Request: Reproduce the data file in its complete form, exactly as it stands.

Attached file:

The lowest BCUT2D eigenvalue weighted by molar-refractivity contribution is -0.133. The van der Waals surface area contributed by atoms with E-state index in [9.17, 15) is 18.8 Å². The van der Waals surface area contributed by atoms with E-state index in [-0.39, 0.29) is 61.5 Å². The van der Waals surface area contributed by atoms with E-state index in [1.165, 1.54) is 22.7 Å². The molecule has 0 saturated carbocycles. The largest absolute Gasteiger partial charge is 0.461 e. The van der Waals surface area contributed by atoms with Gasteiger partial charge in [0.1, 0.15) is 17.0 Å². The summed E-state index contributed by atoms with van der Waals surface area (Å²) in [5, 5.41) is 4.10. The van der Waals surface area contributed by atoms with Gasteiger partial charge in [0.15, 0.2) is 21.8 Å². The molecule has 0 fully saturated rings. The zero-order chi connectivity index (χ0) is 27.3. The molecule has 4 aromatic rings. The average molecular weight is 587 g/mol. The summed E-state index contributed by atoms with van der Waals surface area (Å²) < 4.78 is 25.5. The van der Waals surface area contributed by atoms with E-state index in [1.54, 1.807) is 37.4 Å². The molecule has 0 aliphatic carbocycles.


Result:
The lowest BCUT2D eigenvalue weighted by molar-refractivity contribution is -0.133. The van der Waals surface area contributed by atoms with E-state index in [9.17, 15) is 18.8 Å². The van der Waals surface area contributed by atoms with E-state index in [-0.39, 0.29) is 61.5 Å². The van der Waals surface area contributed by atoms with E-state index in [1.165, 1.54) is 22.7 Å². The molecule has 0 saturated carbocycles. The largest absolute Gasteiger partial charge is 0.461 e. The van der Waals surface area contributed by atoms with Gasteiger partial charge in [0.1, 0.15) is 17.0 Å². The summed E-state index contributed by atoms with van der Waals surface area (Å²) in [5, 5.41) is 4.10. The van der Waals surface area contributed by atoms with Gasteiger partial charge in [0.15, 0.2) is 21.8 Å². The molecule has 0 fully saturated rings. The zero-order chi connectivity index (χ0) is 27.3. The molecule has 4 aromatic rings. The average molecular weight is 587 g/mol. The summed E-state index contributed by atoms with van der Waals surface area (Å²) < 4.78 is 25.5. The van der Waals surface area contributed by atoms with E-state index in [1.54, 1.807) is 37.4 Å². The molecule has 0 aliphatic carbocycles.